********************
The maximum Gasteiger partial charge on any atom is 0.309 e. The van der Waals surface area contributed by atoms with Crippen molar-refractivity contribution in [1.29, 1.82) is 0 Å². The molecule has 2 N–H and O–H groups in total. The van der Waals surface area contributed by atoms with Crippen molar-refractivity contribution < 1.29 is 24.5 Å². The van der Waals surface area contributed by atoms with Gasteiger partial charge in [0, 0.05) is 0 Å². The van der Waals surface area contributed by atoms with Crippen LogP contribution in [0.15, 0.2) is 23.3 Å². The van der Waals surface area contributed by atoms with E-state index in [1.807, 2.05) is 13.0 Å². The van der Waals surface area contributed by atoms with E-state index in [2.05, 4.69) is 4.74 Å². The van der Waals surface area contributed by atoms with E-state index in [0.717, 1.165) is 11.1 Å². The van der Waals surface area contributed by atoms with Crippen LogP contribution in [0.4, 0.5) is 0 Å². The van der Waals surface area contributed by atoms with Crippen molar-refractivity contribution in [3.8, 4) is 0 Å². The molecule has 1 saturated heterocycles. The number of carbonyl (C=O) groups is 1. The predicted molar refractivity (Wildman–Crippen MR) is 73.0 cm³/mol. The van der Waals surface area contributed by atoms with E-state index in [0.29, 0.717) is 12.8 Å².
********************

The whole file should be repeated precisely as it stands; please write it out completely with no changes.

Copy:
The maximum Gasteiger partial charge on any atom is 0.309 e. The van der Waals surface area contributed by atoms with Crippen molar-refractivity contribution in [1.29, 1.82) is 0 Å². The molecule has 2 N–H and O–H groups in total. The van der Waals surface area contributed by atoms with Crippen molar-refractivity contribution < 1.29 is 24.5 Å². The van der Waals surface area contributed by atoms with Gasteiger partial charge in [0, 0.05) is 0 Å². The van der Waals surface area contributed by atoms with Crippen LogP contribution in [0.15, 0.2) is 23.3 Å². The van der Waals surface area contributed by atoms with E-state index in [1.807, 2.05) is 13.0 Å². The van der Waals surface area contributed by atoms with E-state index in [2.05, 4.69) is 4.74 Å². The van der Waals surface area contributed by atoms with E-state index in [0.717, 1.165) is 11.1 Å². The van der Waals surface area contributed by atoms with Crippen LogP contribution in [0.4, 0.5) is 0 Å². The van der Waals surface area contributed by atoms with Crippen molar-refractivity contribution in [3.8, 4) is 0 Å². The molecule has 1 saturated heterocycles. The number of carbonyl (C=O) groups is 1. The predicted molar refractivity (Wildman–Crippen MR) is 73.0 cm³/mol. The van der Waals surface area contributed by atoms with E-state index in [0.29, 0.717) is 12.8 Å².